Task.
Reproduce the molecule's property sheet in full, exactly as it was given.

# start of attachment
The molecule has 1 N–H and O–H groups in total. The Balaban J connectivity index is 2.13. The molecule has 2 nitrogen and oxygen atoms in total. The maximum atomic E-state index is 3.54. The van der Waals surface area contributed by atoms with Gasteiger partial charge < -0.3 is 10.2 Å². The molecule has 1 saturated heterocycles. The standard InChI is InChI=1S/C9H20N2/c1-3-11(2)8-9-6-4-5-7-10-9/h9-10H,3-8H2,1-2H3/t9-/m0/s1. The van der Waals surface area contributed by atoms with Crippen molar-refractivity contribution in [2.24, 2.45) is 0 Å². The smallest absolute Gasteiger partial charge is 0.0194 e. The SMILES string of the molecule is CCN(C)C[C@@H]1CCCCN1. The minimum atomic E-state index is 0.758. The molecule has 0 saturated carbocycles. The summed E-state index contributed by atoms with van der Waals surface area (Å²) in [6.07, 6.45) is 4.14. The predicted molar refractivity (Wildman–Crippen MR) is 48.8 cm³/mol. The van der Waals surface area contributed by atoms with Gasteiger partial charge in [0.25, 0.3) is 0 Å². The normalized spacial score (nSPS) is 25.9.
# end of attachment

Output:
The molecule has 1 N–H and O–H groups in total. The Balaban J connectivity index is 2.13. The molecule has 2 nitrogen and oxygen atoms in total. The maximum atomic E-state index is 3.54. The van der Waals surface area contributed by atoms with Gasteiger partial charge < -0.3 is 10.2 Å². The molecule has 1 saturated heterocycles. The standard InChI is InChI=1S/C9H20N2/c1-3-11(2)8-9-6-4-5-7-10-9/h9-10H,3-8H2,1-2H3/t9-/m0/s1. The van der Waals surface area contributed by atoms with Crippen molar-refractivity contribution in [2.24, 2.45) is 0 Å². The smallest absolute Gasteiger partial charge is 0.0194 e. The SMILES string of the molecule is CCN(C)C[C@@H]1CCCCN1. The minimum atomic E-state index is 0.758. The molecule has 0 saturated carbocycles. The summed E-state index contributed by atoms with van der Waals surface area (Å²) in [6.07, 6.45) is 4.14. The predicted molar refractivity (Wildman–Crippen MR) is 48.8 cm³/mol. The van der Waals surface area contributed by atoms with Gasteiger partial charge in [0.25, 0.3) is 0 Å². The normalized spacial score (nSPS) is 25.9.